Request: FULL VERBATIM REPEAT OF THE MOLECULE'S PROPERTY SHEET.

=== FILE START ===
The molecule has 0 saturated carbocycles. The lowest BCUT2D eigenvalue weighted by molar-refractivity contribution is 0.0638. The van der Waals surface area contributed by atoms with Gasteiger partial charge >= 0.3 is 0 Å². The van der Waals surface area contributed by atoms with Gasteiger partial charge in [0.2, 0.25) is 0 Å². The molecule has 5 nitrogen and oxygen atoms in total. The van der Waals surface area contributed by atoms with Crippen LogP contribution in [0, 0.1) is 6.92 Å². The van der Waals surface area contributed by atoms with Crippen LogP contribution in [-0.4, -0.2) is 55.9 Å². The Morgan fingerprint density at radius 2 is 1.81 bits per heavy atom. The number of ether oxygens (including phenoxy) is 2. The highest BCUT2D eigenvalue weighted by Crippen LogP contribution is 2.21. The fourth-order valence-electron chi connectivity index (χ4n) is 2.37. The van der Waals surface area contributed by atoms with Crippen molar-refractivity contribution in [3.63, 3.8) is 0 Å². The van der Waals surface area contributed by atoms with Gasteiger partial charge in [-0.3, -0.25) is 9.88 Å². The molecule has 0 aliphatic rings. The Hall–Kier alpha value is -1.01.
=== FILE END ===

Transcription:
The molecule has 0 saturated carbocycles. The lowest BCUT2D eigenvalue weighted by molar-refractivity contribution is 0.0638. The van der Waals surface area contributed by atoms with Gasteiger partial charge >= 0.3 is 0 Å². The van der Waals surface area contributed by atoms with Gasteiger partial charge in [0.2, 0.25) is 0 Å². The molecule has 5 nitrogen and oxygen atoms in total. The van der Waals surface area contributed by atoms with Crippen LogP contribution in [0, 0.1) is 6.92 Å². The van der Waals surface area contributed by atoms with Crippen LogP contribution in [-0.4, -0.2) is 55.9 Å². The Morgan fingerprint density at radius 2 is 1.81 bits per heavy atom. The number of ether oxygens (including phenoxy) is 2. The highest BCUT2D eigenvalue weighted by Crippen LogP contribution is 2.21. The fourth-order valence-electron chi connectivity index (χ4n) is 2.37. The van der Waals surface area contributed by atoms with Crippen molar-refractivity contribution in [3.63, 3.8) is 0 Å². The van der Waals surface area contributed by atoms with Gasteiger partial charge in [-0.3, -0.25) is 9.88 Å². The molecule has 0 aliphatic rings. The Hall–Kier alpha value is -1.01.